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Discussion Starter #4
He doesn't use SOT's .I believe that explains it.
 

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I think the big missing piece is that he is a whitewater yaker. All that stuff makes perfect sense in class 3-5 rapids.

I dont think it really applies to sea kayakers as much as level of experience, fitness, proper match w/yak, yada yada.

so everyone is right.[grin]

Note: it may just be that since a short apple shaped person has a lower center of gravity, they are a little less tippable (in a vacuum), but those are generalized observations. A taller person should have a longer stroke. It would be like comparing the size of skiers, and saying one has an advantage. If you were just looking at whitewater course competition, sure, shorter may be better, but sea-kayaking is differant.
 

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Nick

Potential for a world class Yak racer perhaps. But for Sea Yaks and fishing SOT's I would not trade body type for common sense and good seamanship.

I took a rolling class from a good white water guy once. He was real good at that but when we talked about some simple open water things he did not have a clue.

Boats
 

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SOT or SIK, the principles are the same, but Capt Nick is talking stability while JLannon and Sandtiger are talking control. Control is not a function of stability but a reaction to it.
Imagine an axis thru the kayak at the point it pivots side to side. The greater the distance from that axis ( high CG) or the greater the force (weight) the easier it is to capsize.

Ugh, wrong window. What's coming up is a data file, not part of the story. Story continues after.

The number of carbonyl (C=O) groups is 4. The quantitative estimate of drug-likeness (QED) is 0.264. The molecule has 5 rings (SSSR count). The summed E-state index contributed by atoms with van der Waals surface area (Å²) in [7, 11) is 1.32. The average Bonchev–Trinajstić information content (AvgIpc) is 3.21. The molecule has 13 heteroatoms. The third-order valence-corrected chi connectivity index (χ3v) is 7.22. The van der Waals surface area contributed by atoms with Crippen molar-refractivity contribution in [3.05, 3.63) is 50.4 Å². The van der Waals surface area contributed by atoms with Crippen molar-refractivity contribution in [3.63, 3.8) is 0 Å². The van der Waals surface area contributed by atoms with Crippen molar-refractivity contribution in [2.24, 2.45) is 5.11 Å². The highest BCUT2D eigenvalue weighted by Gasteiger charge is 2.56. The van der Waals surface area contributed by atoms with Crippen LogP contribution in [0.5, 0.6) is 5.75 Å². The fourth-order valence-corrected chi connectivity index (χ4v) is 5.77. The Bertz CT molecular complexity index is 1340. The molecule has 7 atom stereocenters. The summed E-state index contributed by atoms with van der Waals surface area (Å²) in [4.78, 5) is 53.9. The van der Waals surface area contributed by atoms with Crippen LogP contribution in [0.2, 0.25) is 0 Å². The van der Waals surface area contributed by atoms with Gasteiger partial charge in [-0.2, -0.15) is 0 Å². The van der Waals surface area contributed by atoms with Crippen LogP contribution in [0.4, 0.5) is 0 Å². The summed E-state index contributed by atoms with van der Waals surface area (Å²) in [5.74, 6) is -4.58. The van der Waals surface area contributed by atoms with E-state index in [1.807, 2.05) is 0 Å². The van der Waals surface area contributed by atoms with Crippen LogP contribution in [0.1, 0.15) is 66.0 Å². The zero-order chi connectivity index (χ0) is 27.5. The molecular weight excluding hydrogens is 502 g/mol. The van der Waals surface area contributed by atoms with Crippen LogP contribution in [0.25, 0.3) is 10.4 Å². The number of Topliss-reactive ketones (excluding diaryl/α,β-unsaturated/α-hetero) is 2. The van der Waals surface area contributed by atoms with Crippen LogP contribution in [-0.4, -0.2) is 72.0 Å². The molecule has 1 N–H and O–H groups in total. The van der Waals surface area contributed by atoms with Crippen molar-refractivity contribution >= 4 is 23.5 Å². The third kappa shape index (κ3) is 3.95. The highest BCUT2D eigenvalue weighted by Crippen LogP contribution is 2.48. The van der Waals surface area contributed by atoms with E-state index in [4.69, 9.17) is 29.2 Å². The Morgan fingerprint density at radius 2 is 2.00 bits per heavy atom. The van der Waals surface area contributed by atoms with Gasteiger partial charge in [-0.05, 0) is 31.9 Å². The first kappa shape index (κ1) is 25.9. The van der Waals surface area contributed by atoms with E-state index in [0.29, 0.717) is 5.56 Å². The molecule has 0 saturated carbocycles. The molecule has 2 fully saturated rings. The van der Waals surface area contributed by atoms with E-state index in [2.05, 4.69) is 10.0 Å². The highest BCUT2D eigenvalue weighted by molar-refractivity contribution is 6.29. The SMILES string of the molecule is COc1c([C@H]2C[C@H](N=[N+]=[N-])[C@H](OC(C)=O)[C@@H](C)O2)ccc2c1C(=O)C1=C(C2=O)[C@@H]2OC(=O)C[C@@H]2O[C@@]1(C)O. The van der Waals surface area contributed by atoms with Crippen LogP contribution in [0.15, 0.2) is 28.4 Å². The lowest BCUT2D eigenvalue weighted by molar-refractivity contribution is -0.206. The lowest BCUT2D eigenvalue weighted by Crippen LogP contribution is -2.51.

To compensate for this tendency to capsize one would shift their weight and/or lean to keep the CG directly over the axis (body control). I still haven't figured out what conditioning and paddling techique have to do with stability.
 

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Phil........I agree. But the theory that was passed to CaptNick would only pertain to a single type boat being used by a hundred different body types. If you had a pear shaped person sit (static) in some very rough water..........sure they might not tip as quickly as a tall person or a person with big broad upper body.

There are too many variables to consider when we talk about kayaks and kayaking. The kayak's ride height, initial stability, secondary stability, and a persons coordination all have to factor in.

Paddling technique is VERY important to stability. I won't let my son leave the Lynnhaven inlet because when he paddles......he looks like Donald Duck the way the kayaks leans badly from side to side when he strokes.

Technically speaking, I agree to the theory that was passed to CaptNick. Real world conditions render the theory to (nice trivia).
 

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JL
The principles of leverage rule out calling it trivial theory or bogus info. It's another factor to consider.